Lorck was born in Flensburg in Schleswig-Holstein, which was then under Danish control, in 1526 or 1527. Named by his well-to-do family after one of the Magi (his brothers were called Casper and Balthasar), Melchior was slender and angelic looking (if his self-portrait is accurate), well educated, peripatetic and versatile. He trained as a goldsmith in Lübeck, and was polished in Italy on a Grand Tour subsidised by the Danish king. He liked to turn his hand to all kinds of art: portraits, maps, prospects, engineering charts, medals, triumphal arches, emblems, calligraphy, heraldry, bestiaries, religious caricature and propaganda. In demand all over Europe, patronised by kings and emperors, he was a footloose cosmopolitan, anxious to advance: he enjoyed adding exquisite curlicues to his family coat of arms.
Born just before Dürer died, Lorck drew a severe portrait of his great predecessor. He emulated Dürer’s close scrutiny of his subjects, but he also had a quirky, even comic imagination and a taste for odd juxtapositions and discrepancies of scale. In a superb sketch in chalk on blue paper, held in the prints and drawings collection of the British Museum, a large tortoise is placed on the sheet as if paddling through the air above the Venetian lagoon. Lorck added the sly inscription, ‘Made in Venice from Life’, as if daring the viewer to see the colossal creature flying overhead, a reptilian version of the Rukh, the huge raptor from The Arabian Nights who lifts Sinbad, but is also capable of carrying off an elephant.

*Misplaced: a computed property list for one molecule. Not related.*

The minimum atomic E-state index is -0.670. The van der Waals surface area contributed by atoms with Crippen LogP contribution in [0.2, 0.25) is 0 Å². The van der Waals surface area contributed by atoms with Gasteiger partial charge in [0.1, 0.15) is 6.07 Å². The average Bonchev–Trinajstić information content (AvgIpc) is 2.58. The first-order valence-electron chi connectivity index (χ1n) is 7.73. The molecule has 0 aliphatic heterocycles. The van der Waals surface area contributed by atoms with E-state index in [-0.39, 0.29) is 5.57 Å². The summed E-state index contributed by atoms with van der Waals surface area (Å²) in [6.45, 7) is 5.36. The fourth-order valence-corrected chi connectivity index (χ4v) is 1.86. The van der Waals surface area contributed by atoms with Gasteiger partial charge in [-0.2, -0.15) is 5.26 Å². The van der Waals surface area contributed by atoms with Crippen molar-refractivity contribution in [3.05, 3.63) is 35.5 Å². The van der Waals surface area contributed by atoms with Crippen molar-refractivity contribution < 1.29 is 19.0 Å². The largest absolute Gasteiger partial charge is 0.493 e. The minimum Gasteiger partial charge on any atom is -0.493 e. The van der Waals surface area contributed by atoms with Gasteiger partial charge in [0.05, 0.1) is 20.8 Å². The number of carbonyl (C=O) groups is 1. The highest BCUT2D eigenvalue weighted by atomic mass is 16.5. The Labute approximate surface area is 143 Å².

Gothic, baroque, Kafkaesque, surrealist: the terms are tied to certain makers and writers and apply to specific epochs and styles, making it possible to place their characteristic works – whether a rose window or a razored eye – within definite historical bounds. But the terms have also come to designate something far less chronologically precise; like other aesthetic categories – grotesque, macabre, carnivalesque, magical realist – they denote a mood, an approach to form and content. Sometimes an artist or writer will materialise out of the forgettings of the past and, like a figure walking towards us in a haze, begin to gain definition, subtly altering what seemed an established category. Once Kafka had appeared, his precursors fell into a recognisable family group across time and geography – as Borges proposes in his marvellous essay. Lorck is one of these oddities, with elective affinities to a Gothic sensibility like Henry Fuseli’s and to the shadowed empty spaces of de Chirico, and even the eerie objectivity of photographers like Atget and Sander.